Castro, whose grandmother migrated from Mexico in the 1920s, is expected to make the announcement Saturday in San Antonio’s Plaza Guadalupe, surrounded by his twin brother, Rep. Joaquin Castro, D-Texas, his wife, Erica, their two children and his mother, Maria “Rosie” Castro, a political activist.

In an interview at his house here as the president visited the state's southern border with Mexico on Thursday, Castro called Trump's planned border wall "a dumb way to use our resources."

“What we don't need is a wall that stretches the length of the border, some concrete wall that people are just going to be able to go over or go under,” he said.

A former mayor of San Antonio, a city in which Hispanics represent a majority, Castro made his case by emphasizing his roots and experience in comparison to the 20 or so other candidates expected to throw their hats into the ring -- and particularly Beto O'Rourke, another young Texan making headlines.

"I don't think it's necessarily about always having the shiniest words or approach, "Castro said. "People want to know that somebody has the right experience and that they have the right vision to make sure that their family can succeed in this country. And I have that.”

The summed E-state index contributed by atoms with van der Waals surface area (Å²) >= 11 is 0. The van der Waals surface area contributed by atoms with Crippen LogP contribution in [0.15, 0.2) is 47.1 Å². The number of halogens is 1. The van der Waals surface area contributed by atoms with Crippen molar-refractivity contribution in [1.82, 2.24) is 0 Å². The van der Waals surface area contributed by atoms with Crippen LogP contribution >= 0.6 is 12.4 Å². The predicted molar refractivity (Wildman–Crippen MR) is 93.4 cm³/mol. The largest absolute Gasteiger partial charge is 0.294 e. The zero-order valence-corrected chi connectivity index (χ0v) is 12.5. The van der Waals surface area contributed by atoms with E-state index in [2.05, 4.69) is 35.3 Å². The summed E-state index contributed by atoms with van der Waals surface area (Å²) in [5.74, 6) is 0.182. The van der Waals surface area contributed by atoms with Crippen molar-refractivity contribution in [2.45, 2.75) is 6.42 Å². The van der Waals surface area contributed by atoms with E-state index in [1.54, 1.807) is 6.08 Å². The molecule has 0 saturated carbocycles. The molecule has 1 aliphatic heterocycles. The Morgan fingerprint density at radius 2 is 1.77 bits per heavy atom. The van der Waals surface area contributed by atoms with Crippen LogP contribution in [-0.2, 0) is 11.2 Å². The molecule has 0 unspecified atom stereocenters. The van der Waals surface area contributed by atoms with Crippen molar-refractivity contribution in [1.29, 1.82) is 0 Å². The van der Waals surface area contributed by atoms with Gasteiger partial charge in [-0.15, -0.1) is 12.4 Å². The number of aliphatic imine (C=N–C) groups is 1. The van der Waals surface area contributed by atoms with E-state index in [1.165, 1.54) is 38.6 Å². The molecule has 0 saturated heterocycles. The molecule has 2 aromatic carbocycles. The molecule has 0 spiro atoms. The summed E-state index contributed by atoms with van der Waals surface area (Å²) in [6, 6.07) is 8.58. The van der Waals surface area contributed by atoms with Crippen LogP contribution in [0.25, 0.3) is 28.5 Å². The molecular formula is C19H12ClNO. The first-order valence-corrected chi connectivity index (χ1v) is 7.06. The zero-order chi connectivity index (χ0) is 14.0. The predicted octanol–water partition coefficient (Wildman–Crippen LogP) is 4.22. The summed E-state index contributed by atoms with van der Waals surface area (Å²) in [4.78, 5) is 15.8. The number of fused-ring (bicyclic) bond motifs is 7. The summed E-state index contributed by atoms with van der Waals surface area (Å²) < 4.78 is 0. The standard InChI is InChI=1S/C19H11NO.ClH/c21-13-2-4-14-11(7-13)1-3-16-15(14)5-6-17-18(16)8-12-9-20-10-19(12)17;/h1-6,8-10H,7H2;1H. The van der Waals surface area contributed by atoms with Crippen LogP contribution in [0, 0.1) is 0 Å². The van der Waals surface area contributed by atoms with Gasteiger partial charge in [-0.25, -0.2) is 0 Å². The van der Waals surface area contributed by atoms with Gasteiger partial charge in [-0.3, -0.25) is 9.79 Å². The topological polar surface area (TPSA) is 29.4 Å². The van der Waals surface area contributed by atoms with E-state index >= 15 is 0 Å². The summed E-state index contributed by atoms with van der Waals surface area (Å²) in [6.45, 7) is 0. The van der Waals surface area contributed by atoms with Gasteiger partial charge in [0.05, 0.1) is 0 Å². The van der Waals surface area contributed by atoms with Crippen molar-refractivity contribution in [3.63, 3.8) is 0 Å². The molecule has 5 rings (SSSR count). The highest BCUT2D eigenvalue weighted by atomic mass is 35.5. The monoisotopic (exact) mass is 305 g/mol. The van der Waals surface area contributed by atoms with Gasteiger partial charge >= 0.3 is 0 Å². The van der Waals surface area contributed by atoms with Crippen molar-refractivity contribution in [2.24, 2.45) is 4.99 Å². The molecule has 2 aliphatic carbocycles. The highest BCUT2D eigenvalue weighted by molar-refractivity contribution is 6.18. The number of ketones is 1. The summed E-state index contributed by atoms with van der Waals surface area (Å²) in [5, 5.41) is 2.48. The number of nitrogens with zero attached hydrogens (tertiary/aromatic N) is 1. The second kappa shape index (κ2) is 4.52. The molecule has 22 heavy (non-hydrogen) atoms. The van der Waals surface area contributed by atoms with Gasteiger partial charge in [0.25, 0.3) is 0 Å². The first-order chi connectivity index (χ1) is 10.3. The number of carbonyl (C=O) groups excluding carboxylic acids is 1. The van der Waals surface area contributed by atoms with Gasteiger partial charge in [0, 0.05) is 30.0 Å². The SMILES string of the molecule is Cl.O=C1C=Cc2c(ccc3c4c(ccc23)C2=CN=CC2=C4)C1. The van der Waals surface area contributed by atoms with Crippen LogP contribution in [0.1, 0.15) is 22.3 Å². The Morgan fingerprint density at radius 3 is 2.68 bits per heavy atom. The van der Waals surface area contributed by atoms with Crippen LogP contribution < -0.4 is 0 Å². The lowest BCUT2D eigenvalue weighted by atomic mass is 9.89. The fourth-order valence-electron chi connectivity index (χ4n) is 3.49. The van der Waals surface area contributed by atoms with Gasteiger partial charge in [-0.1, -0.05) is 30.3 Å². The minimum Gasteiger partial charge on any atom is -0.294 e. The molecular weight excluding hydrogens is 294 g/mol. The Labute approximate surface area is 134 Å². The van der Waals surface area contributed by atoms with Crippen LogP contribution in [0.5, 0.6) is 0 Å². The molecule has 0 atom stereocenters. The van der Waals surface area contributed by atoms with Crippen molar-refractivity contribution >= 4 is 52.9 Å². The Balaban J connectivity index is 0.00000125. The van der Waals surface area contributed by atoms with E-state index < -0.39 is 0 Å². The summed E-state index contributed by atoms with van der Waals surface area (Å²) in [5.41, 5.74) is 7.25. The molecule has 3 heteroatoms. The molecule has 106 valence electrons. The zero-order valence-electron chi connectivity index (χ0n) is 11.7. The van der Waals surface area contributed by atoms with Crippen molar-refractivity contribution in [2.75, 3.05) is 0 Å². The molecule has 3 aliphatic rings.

In 2012, after Castro gave the keynote speech at the Democratic National Convention, some called him the future of the party. But he has since been eclipsed by other Democratic stars.

“Well, I'm not the frontrunner,“ he jokingly acknowledged. “But, you know, I don't think I can think of one time in my life where I was the frontrunner. If you go to the neighborhood that I grew up in, nobody that was growing up there was the frontrunner. And today, in this country, there are a lot of people that don't feel like the frontrunner. … Fundamentally, this campaign is not going to be about me.”

When asked what his future candidacy represented for Hispanic Americans, Castro said, “I'm proud to be Latino, I'm proud to be American. And as president, I would have to represent all Americans.

"At the same time, there's no question that today, a lot in the Latino community fell targeted by this president,” he said, referring to Trump's hardline immigration stance and anti-immigration rhetoric.